Rolling for Initiative is a weekly column by Scott Thorne, PhD, owner of Castle Perilous Games & Books in Carbondale, Illinois and instructor in marketing at Southeast Missouri State University.  This week, Thorne shares his big-time results from the launch of Return of Ravnica, and discusses the street date issue.

Winding down this evening after a week's lead-up to the best weekend of Magic: The Gathering sales I can remember since the Halcyon days of Legends and The Dark.  We ordered and received about double the amount of Return to Ravnica that we did of Avacyn Restored and sold through three quarters of it within 48 hours (out of the BIBTB promo cards within 24 hours).  This is the first set ofwhich customers have purchased case quantities.  During past releases, we have sold several displays of boosters; this time we had three different customers purchase full case quantities, one after the pre-release discount had expired.  An interesting trend was the number of people who just casually purchased a full display of boosters, almost as an afterthought: "I need a couple of dice, a pack of card sleeves, oh and why don't you give me a box of Return to Ravnica boosters as well."  Wizards of the Coast has done a wonderful job both in development and marketing of the set, even eclipsing last spring's opening of the Helvault.

Although I heard  instances of stores breaking release date on Return to Ravnica, and even saw a receipt for an early purchase posted online, one of our customers let us know our local Walmart had put out Return to Revnica Thursday afternoon.  Unfortunately for him, and what he was complaining about, apparently someone in the store got a message about breaking the release date because when he went back to buy some, they had all gotten pulled off the shelf.  May not have happened with other stores throughout the country but, at least here, the Walmart does pay attention to street dates (at least this one time).  All of the stores I discussed the topic with online had adhered to the street date for the set, though several posted stories of competitors that did not.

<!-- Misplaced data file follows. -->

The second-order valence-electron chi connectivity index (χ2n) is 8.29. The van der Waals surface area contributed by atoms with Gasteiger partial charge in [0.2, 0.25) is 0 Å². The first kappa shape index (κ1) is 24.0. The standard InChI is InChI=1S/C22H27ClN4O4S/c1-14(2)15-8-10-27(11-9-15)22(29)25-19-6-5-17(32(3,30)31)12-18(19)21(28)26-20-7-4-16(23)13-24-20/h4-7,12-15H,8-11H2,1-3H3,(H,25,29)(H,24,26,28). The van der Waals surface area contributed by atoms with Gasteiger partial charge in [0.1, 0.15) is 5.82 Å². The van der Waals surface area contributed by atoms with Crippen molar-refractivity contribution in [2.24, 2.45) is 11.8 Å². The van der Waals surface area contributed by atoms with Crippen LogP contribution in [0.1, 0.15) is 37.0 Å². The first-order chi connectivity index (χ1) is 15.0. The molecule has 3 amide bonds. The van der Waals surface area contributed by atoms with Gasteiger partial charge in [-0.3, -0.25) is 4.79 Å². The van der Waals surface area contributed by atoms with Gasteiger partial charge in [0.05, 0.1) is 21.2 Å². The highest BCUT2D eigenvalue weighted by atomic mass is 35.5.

Enforcing street dates on major releases, like every new release that comes out for Magic, is a major concern for most retailers in the game industry, as, if anyone breaks street date, they have the opportunity to garner sales at the expense of other retailers in thearea that do adhere to the street date.  Ergo, retailers really want publishers to set street dates and then enforce them.  Unfortunately, most retailers have the perception that, even when manufacturers set street dates, violators suffer little if any repercussions for breaking them and the thought becomes "If other stores break street dates, and nothing happens to them, why should I keep adhering to them?"

Granted, WotC says they enforce street dates and asks that retailers send themevidence of violations whenever they happen to occur, but it seems we neverhear of any stores suffering any loss of purchasing privileges as a result of action by WotC.  Who knows?  Maybe there aren't any violations and the reason we never hear about WotC taking action against stores is that no-one ever does it.  That's a bit hard to believe.  Much more likely is that WotC does find out about and take actionagainst those stores that do violate street date but chooses not to publicizeit.  If this is the course they have adopted, and I have some reason to believe that is so, I really wish they, and other companies with a street date policy would start publicizing enforcement more, if only to reassure those stores that do adhere to street dates that they have reason to do so.

The opinions expressed in this column are solely those of the writer, and do not necessarily reflct the views of the editorial staff of